Senators and medical witnesses Wednesday criticized some sports equipment makers for touting products as reducing concussions, saying they were misleading consumers because the claims are not justified by scientific evidence.
“Now that athletes, coaches and parents have a better understanding of concussions, some sports equipment makers appear to be a taking advantage,” Sen. Tom Udall, a New Mexico Democrat, said at a Senate Commerce, Science and Transportation Committee hearing. “There are a number of so-called, quote, anti-concussion and concussion-reducing devices on the market. … We need to make sure advertisers play by the rules.”
He singled out several companies, including Riddell, which claims its Revolution helmet helps reduce concussions, and Brain-Pad, which blares on packaging blown up for the hearing, “Reduces Risk of CONCUSSIONS!” from lower jaw impacts. The packaging says its equipment creates “BRAIN SAFETY SPACE!”
Dr. Ann McKee, a professor of neurology and pathology at Boston University, said that there’s no evidence that mouth guards reduce the rate or severity of concussions.
“So I would have great objection to this claim,” she said.
Dr. Jeffrey Kutcher, an assistant professor of neurology at the University of Michigan and director of Michigan Neurosport, a clinic that diagnoses and treats concussions for athletes, testified that no piece of equipment can significantly prevent concussions.
“The potential harm that I see being caused by products that claim to prevent concussion when they do not is far more than simply the financial harm of paying more for something that isn’t likely to work as claimed,” he said. “It is the harm that comes from having a false sense of security, from not understanding how the injury occurs and what can actually be done to prevent it.”
Udall has asked the Federal Trade Commission to investigate what he calls “misleading safety claims and deceptive practices” in the marketing of football helmets. He has also introduced legislation giving the industry nine months to come up with new standards that address concussion risks and the specific needs of young players. The bill would make it a crime to sell any sporting equipment that makes false or misleading claims about safety benefits.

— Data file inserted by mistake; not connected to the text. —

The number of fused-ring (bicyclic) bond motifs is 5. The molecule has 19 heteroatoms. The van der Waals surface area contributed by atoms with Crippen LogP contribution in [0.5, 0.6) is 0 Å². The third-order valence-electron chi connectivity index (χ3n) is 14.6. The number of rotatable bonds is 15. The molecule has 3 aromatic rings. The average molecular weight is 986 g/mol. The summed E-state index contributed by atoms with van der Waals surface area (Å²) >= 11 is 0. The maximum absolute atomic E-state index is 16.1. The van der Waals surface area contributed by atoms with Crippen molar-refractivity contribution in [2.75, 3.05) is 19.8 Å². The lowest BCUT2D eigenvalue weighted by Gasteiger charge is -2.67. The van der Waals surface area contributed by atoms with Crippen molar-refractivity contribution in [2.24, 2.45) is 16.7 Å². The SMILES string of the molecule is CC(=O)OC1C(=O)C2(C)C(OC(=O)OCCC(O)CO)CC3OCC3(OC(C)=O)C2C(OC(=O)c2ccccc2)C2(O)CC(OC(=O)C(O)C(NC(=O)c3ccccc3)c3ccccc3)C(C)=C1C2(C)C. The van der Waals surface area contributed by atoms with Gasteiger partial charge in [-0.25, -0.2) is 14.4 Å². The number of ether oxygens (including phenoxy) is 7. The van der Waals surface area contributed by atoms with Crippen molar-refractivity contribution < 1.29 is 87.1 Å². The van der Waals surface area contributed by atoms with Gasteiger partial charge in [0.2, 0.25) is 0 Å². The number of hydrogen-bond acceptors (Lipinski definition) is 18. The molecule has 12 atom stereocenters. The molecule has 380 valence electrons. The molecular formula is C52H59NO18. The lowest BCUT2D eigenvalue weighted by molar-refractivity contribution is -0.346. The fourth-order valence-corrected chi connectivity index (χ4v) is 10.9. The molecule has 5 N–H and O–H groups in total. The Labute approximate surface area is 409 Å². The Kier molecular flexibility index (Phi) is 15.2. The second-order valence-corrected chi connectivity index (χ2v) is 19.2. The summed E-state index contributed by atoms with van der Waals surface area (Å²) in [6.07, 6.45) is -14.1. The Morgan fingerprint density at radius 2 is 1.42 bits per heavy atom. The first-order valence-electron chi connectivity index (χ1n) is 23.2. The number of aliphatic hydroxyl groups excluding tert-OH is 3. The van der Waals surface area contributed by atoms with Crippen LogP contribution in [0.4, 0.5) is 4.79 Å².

In a statement Wednesday night, Riddell said that advances in technology have improved the ability of football helmets to reduce the incidence of concussions, although no helmet available today can claim to prevent concussions. But the company did point to a University of Pittsburgh Medical Center which found that Riddell Revolution reduced concussion risk by 31 percent.
“We are confident that this research data is reliable and accurate,” Riddell said.
However, a co-author of the study, the UPMC neurosurgeon Joe Maroon, told The New York Times this year that he disagreed with Riddell’s marketing that figure without acknowledging the study’s limitations.
Brain-Pad did not return telephone and email messages after business hours Wednesday.
The committee chairman, Sen. Jay Rockefeller, said after the hearing that sports equipment manufacturers were “exploiting” Americans’ growing concern about concussions by marketing anti-concussion products.
“The American public has a lot of legitimate questions about the risk of concussions in sports and they deserve honest answers,” he said.
The danger of head injuries in sports was highlighted just last week, when a 16-year-old high school football player died after he was hit during a varsity game in upstate New York. A handful of high school students suffer fatal on-field injuries every fall, according to the University of North Carolina’s National Center for Catastrophic Sport Injury Research.
The committee also heard from a pair of former college athletes who had to give up their careers because of repeated concussions. Alexis Ball, a student and former soccer player at the University of New Mexico, said she suffered five concussions before college and another five during college. She said she wore protective head gear since her second concussion in high school, which was supposed to help prevent future concussions – but it obviously didn’t.
Ball said the pressure to return causes athletes to lie about their conditions, especially concussions, and she returned to the field too quickly.
“I knew the answers needed to return to play,” she said. “No one could prove whether I had a headache or not, so I was apt to lie. In retrospect, this was a very poor decision, but I did not understand the severity of concussions at the time.”
Steven Threet, a student at Arizona State University, was the starting quarterback at the school until a fourth concussion forced him to quit playing.
“A football helmet is often thought of as a brain protector, when in reality, it is designed to protect the bone structure of the individual, and not the brain,” he said. “If a helmet could guarantee concussion prevention, I would still be playing football.”
Mike Oliver, executive director of the National Operating Committee on Standards for Athletic Equipment, which sets voluntary test standards for football helmets and other sporting goods, said that no helmet standard today specifically addresses concussion prevention.
“Without solid scientific support for a concussion-specific change to an existing helmet standard, any changes made to address concussions becomes nothing more than a hopeful experiment, turning players into involuntary test subjects,” he said. “And that is something we will not do.”
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